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Study of a nude horseman seen from behind, his right arm raised, with a study of another man

Study of a nude horseman seen from behind, his right arm raised, with a study of another man
black chalk heightened with white, on light brown paper
14 3⁄8 x 8 1⁄8 in. (37 x 20.5 cm)
Jean-Denis Lempereur (1701-1799), Paris (L. 1740); Paris, 19 October 1775, possibly part of lots 93, 94, 95, 780, 787 or 794.
Anonymous sale; Christie’s, New York, 12 January 1995, lot 89.
N. Strasser, Dessins français du XVIe au XVIIIe siècle. Collection Jean Bonna, Geneva, 2016, p. 92, under no. 37.
E. Brugerolles, Suite française. Dessins de la collection Jean Bonna, exhib. cat., Paris, École supérieure nationale des Beaux-Arts, 2007, p. 134, under no. 25.

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Lot Essay

Between his acceptance by the Académie in 1718, meeting François Berger, who would become his main patron, in 1721, and leaving for Italy in 1723, Lemoyne worked on a large and ambitious painting, signed and dated 1722, now at the Musée des Beaux-Arts et d’Archéologie in Besançon (inv. 850.21.1; see J.L. Bordeaux, François Lemoyne and his Generation 1688-1737, Paris, 1984, no. 33, fig. 29). Based on Torquato Tasso’s Gerusalemme liberata (canto III, verses 21-25), Lemoyne’s composition depicts the battle in which the Christian hero Tancred recognizes in his adversary the beautiful Saracen woman Clorinda and falls in love with her. The present drawing is a nude study for the horseman seen from behind, emerging from the background next to Tancred’s standard-bearer to the left side of the composition. Focusing on the man’s well-defined body, stretched-out to the entire page in a pose of tension, stressed by the white chalk heightening, Lemoyne barely indicates the man’s lance, helmet, and his mount, which he keeps under control with invisible reins held in his left hand. The figure appears fully clothed in the painting, and the drawing attests to the carefulness of Lemoyne’s preparatory process, documented by many other figure studies of this type dating from various periods of his short career (he committed suicide before reaching the age of fifty). The figure below does not appear in the final composition but contributes to the dynamic mise-en-page of the drawing.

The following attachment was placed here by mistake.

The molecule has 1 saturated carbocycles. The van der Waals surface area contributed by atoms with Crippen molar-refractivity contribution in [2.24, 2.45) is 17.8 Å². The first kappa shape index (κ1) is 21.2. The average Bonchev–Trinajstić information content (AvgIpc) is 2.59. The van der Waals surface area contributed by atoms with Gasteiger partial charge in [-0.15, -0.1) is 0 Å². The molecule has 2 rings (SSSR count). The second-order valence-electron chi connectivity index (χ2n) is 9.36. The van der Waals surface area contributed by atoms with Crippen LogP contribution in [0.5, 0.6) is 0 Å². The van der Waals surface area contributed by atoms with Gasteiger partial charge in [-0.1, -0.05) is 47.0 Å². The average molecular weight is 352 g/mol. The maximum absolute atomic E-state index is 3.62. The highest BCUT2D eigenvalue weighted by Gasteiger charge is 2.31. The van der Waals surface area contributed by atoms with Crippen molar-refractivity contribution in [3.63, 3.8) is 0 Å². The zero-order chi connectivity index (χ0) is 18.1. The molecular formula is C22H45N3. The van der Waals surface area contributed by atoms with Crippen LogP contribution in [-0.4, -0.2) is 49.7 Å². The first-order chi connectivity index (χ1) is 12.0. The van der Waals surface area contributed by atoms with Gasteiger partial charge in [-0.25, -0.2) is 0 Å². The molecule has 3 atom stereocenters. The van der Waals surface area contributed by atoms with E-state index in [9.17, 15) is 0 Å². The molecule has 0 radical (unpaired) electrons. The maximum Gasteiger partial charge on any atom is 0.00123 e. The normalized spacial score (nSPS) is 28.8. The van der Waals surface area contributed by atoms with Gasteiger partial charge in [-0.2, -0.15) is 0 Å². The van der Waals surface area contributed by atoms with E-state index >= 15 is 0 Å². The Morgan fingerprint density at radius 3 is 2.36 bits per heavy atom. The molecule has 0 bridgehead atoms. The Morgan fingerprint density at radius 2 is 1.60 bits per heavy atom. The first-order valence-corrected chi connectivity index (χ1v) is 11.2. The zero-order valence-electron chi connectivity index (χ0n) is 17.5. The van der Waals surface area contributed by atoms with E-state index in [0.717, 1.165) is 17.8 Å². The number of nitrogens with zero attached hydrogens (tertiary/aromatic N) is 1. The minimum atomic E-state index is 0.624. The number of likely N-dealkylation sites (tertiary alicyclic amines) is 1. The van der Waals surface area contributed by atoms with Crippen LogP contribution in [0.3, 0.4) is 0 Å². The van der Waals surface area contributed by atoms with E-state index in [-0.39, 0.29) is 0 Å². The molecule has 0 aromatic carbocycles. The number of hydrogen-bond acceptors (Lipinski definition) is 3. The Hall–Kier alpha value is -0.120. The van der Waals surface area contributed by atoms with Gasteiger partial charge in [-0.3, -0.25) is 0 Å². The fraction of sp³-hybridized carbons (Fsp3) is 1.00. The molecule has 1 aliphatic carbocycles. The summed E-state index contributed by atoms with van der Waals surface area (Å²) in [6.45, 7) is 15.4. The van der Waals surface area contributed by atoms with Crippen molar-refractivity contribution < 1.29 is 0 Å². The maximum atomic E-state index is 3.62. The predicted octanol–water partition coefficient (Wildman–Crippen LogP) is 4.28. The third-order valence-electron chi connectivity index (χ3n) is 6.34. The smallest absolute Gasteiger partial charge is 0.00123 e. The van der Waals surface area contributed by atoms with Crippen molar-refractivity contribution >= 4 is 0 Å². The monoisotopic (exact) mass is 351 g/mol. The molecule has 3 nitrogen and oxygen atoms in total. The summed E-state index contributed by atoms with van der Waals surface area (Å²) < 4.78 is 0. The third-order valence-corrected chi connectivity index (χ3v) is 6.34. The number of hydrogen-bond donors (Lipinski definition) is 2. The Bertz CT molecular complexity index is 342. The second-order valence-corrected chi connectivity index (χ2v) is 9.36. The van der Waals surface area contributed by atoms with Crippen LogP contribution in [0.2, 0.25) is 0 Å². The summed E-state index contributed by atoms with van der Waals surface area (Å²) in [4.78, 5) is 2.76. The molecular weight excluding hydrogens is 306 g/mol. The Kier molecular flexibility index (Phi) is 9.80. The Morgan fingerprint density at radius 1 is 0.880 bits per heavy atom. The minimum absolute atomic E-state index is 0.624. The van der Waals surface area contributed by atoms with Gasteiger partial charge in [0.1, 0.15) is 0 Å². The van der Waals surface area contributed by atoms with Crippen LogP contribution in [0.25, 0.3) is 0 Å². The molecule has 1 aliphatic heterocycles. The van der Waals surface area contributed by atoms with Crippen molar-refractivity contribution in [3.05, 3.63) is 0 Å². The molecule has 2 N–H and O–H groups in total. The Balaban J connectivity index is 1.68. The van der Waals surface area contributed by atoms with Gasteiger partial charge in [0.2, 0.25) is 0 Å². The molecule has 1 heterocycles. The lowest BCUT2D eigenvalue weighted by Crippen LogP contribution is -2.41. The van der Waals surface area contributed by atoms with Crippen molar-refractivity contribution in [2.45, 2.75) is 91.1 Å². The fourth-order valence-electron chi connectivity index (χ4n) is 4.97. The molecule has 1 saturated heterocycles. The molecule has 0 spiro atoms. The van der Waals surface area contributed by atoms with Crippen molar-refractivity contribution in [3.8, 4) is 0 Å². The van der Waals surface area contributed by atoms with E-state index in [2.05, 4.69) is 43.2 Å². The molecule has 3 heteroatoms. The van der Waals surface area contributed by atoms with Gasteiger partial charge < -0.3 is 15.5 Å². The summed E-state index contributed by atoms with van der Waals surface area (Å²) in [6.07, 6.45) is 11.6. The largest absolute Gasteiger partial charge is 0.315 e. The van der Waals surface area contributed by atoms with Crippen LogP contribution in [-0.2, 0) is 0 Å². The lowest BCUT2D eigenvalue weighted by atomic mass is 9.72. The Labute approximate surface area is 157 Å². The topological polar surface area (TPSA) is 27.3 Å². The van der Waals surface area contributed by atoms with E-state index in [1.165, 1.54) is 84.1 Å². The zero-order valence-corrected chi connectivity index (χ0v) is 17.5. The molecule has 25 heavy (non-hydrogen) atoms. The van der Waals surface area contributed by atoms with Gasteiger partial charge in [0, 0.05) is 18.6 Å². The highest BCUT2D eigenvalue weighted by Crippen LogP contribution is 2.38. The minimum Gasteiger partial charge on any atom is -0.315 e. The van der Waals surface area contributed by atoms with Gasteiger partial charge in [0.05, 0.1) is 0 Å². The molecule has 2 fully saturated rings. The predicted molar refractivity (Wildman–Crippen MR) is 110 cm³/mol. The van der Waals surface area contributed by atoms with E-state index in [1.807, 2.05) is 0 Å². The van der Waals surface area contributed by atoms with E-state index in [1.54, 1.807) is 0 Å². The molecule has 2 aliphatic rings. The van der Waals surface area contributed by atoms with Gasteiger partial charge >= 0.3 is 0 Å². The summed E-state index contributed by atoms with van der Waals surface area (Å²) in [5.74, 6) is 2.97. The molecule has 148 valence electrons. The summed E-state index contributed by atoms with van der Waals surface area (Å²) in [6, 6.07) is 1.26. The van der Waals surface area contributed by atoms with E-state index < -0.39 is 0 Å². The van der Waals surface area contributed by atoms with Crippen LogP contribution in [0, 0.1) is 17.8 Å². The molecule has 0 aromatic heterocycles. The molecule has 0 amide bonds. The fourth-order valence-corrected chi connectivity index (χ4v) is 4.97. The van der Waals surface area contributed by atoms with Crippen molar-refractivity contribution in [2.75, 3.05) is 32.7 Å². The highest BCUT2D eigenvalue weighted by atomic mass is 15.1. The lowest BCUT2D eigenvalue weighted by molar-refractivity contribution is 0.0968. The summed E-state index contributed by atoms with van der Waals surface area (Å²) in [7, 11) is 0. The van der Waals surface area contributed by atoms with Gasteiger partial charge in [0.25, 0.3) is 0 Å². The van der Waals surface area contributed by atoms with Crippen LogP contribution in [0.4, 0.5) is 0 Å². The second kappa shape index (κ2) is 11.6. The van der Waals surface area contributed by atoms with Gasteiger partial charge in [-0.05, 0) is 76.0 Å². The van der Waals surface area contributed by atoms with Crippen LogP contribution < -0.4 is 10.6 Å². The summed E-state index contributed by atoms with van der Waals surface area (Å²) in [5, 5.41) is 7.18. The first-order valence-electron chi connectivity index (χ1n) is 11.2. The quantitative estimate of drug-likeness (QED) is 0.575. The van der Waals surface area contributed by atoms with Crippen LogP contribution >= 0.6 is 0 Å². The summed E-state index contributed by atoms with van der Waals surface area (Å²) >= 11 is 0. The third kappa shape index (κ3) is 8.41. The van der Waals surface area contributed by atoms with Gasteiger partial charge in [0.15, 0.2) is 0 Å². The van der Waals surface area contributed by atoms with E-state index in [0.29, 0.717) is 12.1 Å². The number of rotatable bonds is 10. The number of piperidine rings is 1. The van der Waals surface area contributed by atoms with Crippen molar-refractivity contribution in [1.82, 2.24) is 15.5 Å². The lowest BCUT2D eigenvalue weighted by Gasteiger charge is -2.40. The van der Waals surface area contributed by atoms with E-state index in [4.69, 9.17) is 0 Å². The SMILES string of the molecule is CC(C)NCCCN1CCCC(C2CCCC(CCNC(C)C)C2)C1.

At least six other studies by the artist for his painting are known (Bordeaux, op. cit., nos. 46-49, ill.; Christie's, Paris, 27 March 2019, lot 63; and a sheet with Bernheimer Fine Old Masters and Galerie Arnoldi- Livie, in 2001). Like two other figure studies for the painting including one in the Louvre (Bordeaux, op. cit., no. D. 46, fig. 174; and the drawing sold in 2019 mentioned previously), the sheet offered here once belonged to the collection of Jean-Denis Lempereur, who had gathered no fewer than 41 drawings by the artist. The Louvre remains the largest repository of Lemoyne’s drawings since the contents of his studio was transferred to the Cabinet du Roi after he died.

We are grateful to Jean-Luc Bordeaux for confirming that the present drawing will be included in his forthcoming revised catalogue raisonné on the artist.

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